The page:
One alleged victim, a 13-year-old California girl, first made contact with Silipigni in December 2007, believing him to be a 17-year-old boy named “Jamie,” who became her “online boyfriend,” according to federal court records. After agreeing to perform for “Jamie” privately in a real-time chatroom, the girl later discovered a video of herself masturbating online. Another alleged victim, a 15-year-old Bay State girl, agreed to go to the movies with Silipigni in Worcester even after she learned his true identity.

On April 6, FBI agents executed a search warrant at Silipigni’s home and seized two computers. On those computers were found 103 porn videos of “unknown underage victims,” court records state. Silipigni’s screen names have included “Boston,” “Jamin,” “RJLarry” and “here4Sam.” His family declined comment. Silipigni has confessed to authorities. People who believe Silipigni preyed on them or their children are urged to call local police or the FBI’s Los Angeles Sexual Assault Felony Enforcement (S.A.F.E.) Team at 310-477-6565.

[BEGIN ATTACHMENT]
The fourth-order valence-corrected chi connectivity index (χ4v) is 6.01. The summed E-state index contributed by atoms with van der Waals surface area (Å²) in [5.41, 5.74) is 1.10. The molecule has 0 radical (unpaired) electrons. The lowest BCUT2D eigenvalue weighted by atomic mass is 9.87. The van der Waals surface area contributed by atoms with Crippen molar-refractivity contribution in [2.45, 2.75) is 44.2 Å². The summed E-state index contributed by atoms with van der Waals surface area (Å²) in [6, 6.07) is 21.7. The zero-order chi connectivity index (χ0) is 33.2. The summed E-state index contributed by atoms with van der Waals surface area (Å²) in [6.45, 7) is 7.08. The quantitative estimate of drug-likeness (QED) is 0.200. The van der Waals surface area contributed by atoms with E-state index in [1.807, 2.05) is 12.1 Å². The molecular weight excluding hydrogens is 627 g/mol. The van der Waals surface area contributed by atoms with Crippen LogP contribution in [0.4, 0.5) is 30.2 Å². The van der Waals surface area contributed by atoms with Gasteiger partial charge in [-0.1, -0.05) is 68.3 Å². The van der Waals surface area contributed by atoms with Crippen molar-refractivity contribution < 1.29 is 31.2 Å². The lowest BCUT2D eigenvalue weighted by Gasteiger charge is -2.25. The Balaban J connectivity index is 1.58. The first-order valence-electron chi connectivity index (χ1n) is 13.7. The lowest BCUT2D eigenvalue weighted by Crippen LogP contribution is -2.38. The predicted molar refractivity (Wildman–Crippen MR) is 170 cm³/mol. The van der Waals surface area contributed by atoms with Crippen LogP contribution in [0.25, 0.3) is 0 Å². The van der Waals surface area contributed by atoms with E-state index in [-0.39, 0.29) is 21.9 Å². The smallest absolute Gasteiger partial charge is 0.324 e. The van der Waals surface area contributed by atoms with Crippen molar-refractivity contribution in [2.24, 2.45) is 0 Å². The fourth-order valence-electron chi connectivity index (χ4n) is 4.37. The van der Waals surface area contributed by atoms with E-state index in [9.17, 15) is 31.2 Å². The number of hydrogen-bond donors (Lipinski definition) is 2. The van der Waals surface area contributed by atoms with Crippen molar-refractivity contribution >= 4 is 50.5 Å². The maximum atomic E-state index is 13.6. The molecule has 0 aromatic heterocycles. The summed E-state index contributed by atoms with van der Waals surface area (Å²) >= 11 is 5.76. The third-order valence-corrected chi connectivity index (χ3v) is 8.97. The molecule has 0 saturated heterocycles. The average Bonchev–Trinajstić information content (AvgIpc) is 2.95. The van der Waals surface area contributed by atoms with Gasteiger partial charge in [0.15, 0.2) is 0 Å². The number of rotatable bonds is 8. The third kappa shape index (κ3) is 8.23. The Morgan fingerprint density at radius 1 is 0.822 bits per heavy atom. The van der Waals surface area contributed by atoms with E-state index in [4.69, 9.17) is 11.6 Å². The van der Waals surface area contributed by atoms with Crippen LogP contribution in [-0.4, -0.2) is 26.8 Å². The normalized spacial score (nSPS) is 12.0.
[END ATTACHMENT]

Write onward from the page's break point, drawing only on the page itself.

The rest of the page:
Read the full story here
.

Parents: Talk to your children about cyber safety! Here are 10 tips:

1. Explain risks to your teen and talk about the good and bad points of the Internet.
2. Keep the computer in an open area so you can supervise its use.
3. Limit the number of hours per day or week of online time.
4. Help your teen create an email name that is not sexually suggestive and does not identify him or her in any way.
5. Teach your teen NEVER to give out his or her name, password, home address, school address, telephone number, or individual or family pictures.
6. Tell your teen to let you know if someone sends a message that makes him or her feel uncomfortable.
7. Teach your teen to NEVER meet anyone in person that they have met online.
8. Spend time online with your teen. Ask him or her to teach you about the computer.
9. Check with your Internet Service Provider for information on how to block or filter inappropriate materials and report inappropriate conduct to your ISP.
10. COMMUNICATION IS KEY! Setting up guidelines and trust are crucial.

Parents, if you don't yet know about the need to protect your kids online, read these statistics and let NetLingo help you Get With The Program.
BBBG,
Erin

Teenage 'sexting' Trend Keeps Growing